September 21, 2014
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Website offers incentive to advertisers, cash for schools

Tim and Cathy Shalvey may not live in Rhode Island anymore, but that doesn’t mean they can’t help raise money for local schools. Through a website the pair developed called MySchoolSwap.com, the Shalveys can help schools not just in Rhode Island, but around the country, all from the comfort of their new home in Gainesville, Va.

MySchoolSwap.com, a brand new, classified advertisement website with a twist, aims to give advertisers great exposure while putting cash in schools’ coffers.

Cathy Shalvey said she drew her inspiration from being a parent and active volunteer in her community.

“I thought it would be great to have a communication tool that could reach school communities and have schools reach outside their own school for fundraisers,” she said.

Shalvey, noting the growing popularity of sites like Ebay, Craig’s List and Etsy, decided to brainstorm her own website. She realized that the millions of ads posted on those sites could be redirected elsewhere, and for a good cause, namely education.

“Some of those [millions of] people have to be connected to schools either through their kids or because it’s their alma mater,” she said. “So what if a percentage went to the schools?”

And that’s where the idea for MySchoolSwap.com came from.

It took a year-and-a-half to conceptualize and create the website, which was designed in part by Shalvey and developed by Blue Key, Inc.

The site did a soft launch in January, and had the official launch in April. Since then, Shalvey said things have been steadily picking up.

On MySchoolSwap, people can purchase credits for advertisements on the site. Each basic advertisement is $1, and each credit is $1. Each ad runs for one month. Half of an advertiser’s total purchase goes to the school of their choosing. Shalvey said it’s a great way to get advertisers to the site, not only so they can support schools, but also to increase their visibility from the school community.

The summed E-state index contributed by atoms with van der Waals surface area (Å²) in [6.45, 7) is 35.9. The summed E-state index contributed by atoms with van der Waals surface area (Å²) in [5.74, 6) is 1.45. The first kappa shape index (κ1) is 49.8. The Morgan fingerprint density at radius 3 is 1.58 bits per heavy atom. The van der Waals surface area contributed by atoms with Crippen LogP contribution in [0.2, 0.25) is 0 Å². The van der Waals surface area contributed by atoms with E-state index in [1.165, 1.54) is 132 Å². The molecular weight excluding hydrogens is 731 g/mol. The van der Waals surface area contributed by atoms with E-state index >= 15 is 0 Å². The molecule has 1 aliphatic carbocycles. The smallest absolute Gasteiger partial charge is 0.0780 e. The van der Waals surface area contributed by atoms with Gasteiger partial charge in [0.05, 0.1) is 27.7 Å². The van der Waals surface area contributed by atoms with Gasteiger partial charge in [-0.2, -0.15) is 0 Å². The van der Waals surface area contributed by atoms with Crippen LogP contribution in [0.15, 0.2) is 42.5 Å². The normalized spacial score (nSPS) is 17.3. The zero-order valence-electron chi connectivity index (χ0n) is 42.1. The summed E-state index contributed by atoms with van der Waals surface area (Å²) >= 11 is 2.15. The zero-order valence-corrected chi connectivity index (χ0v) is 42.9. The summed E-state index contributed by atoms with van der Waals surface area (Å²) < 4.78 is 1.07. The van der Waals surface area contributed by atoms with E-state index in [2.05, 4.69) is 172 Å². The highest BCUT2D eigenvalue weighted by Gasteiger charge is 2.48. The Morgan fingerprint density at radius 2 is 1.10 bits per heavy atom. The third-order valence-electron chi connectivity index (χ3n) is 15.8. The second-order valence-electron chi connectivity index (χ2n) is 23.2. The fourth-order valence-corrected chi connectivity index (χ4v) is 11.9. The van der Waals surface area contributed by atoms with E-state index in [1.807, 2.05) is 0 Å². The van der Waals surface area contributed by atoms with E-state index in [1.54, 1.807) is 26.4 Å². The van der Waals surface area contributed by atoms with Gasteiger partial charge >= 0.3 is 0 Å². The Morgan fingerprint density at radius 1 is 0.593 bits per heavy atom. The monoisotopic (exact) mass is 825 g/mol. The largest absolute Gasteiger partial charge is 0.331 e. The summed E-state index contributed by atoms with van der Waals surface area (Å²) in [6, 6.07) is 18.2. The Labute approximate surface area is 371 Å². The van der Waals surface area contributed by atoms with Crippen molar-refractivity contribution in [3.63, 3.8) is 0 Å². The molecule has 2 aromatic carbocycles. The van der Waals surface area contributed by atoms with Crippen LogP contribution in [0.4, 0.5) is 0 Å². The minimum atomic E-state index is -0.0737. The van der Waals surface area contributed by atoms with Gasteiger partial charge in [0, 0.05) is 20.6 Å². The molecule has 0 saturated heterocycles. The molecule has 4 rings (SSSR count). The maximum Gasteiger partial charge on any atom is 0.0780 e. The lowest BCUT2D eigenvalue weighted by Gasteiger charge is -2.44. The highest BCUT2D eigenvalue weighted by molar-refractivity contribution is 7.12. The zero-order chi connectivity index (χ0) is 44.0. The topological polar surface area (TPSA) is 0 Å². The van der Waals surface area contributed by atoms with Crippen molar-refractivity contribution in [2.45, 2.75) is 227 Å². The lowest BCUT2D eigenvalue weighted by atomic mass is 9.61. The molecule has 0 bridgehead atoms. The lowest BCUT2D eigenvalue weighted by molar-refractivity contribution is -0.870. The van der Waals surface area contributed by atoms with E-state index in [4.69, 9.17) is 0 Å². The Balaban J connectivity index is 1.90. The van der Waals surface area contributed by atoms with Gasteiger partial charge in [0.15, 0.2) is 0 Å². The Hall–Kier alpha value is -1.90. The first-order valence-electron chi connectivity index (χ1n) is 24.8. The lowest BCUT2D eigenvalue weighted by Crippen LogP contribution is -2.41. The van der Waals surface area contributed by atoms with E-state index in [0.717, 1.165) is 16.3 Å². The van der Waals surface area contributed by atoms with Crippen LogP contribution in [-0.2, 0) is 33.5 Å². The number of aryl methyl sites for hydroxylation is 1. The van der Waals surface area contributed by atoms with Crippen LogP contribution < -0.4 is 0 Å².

“It’s great for tutors, dance studios or even realtors,” she said.

And for the schools, it’s a win-win.

Schools and community groups can advertise fundraisers and events for free on the site.

“We encourage people to use it as a community forum,” said Shalvey.

Shalvey said MySchoolSwap is different from other classified ad websites in that it’s very community-oriented and doesn’t include personal ads or discussion boards.

“It makes it familiar for people,” she said. “It’s a school and family type environment. Safety and security are our priorities.”

The MySchoolSwap database currently has 134,000 schools, so although it’s based in Virginia, Shalvey said donating to a local institution won’t be a problem. People can also add schools to the database.

Shalvey said she’s not sure how many users and viewers the site has had but knows there are 125 members. Last month they sent out their first batch of checks to seven schools, six in Virginia and one in Vermont.

The grand total of the seven checks was $232.

The money raised is sent out every four months, and schools must earn at least $20 before they receive their first check.

The checks are mailed directly to the school unless otherwise specified.

So far, most of the users have been from Shalvey’s home state of Virginia. Both Cathy and Tim Shalvey are originally from New England; Cathy having grown up in Fall River and Tim in Warwick, where he attended Pilgrim High School. The pair spent some time living in Cranston before moving to Virginia for Tim’s job. Despite their local ties, there are no Rhode Islanders on MySchoolSwap just yet.

Shalvey said she is producing materials to distribute to schools so they can promote MySchoolSwap in order to fundraise for their school.

“We hope in five years’ time if just 10 percent of those [134,000] schools in the database post an ad, that becomes 13,000 schools. That’s a lot,” she said.

She went on to say that if each school has an average of 50 supporters who buy $10 in credits, that would bring $3.25 million to supported schools. It’s a long way away from $232, but Shalvey is hopeful it will happen.


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